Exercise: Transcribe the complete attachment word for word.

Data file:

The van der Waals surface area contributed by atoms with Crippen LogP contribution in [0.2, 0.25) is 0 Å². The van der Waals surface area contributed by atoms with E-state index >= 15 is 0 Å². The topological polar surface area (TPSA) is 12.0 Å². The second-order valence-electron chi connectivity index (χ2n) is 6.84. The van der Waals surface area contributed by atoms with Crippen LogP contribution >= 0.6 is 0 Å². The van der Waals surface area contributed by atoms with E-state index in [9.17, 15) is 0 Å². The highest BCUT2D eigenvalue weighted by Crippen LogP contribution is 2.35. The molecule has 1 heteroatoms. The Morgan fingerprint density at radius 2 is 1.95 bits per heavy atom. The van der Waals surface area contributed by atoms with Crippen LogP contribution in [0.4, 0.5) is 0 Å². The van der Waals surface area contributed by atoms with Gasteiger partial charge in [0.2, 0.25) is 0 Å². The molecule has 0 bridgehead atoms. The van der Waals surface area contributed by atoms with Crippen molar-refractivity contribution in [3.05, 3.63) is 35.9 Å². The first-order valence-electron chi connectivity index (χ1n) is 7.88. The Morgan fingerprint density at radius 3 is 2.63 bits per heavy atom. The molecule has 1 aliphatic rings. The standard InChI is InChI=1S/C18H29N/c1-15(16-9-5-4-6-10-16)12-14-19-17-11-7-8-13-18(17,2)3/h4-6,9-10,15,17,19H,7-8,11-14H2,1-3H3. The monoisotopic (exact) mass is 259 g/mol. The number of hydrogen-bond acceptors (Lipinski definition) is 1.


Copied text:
The van der Waals surface area contributed by atoms with Crippen LogP contribution in [0.2, 0.25) is 0 Å². The van der Waals surface area contributed by atoms with E-state index >= 15 is 0 Å². The topological polar surface area (TPSA) is 12.0 Å². The second-order valence-electron chi connectivity index (χ2n) is 6.84. The van der Waals surface area contributed by atoms with Crippen LogP contribution >= 0.6 is 0 Å². The van der Waals surface area contributed by atoms with E-state index in [9.17, 15) is 0 Å². The highest BCUT2D eigenvalue weighted by Crippen LogP contribution is 2.35. The molecule has 1 heteroatoms. The Morgan fingerprint density at radius 2 is 1.95 bits per heavy atom. The van der Waals surface area contributed by atoms with Crippen LogP contribution in [0.4, 0.5) is 0 Å². The van der Waals surface area contributed by atoms with Gasteiger partial charge in [0.2, 0.25) is 0 Å². The molecule has 0 bridgehead atoms. The van der Waals surface area contributed by atoms with Crippen molar-refractivity contribution in [3.05, 3.63) is 35.9 Å². The first-order valence-electron chi connectivity index (χ1n) is 7.88. The Morgan fingerprint density at radius 3 is 2.63 bits per heavy atom. The molecule has 1 aliphatic rings. The standard InChI is InChI=1S/C18H29N/c1-15(16-9-5-4-6-10-16)12-14-19-17-11-7-8-13-18(17,2)3/h4-6,9-10,15,17,19H,7-8,11-14H2,1-3H3. The monoisotopic (exact) mass is 259 g/mol. The number of hydrogen-bond acceptors (Lipinski definition) is 1.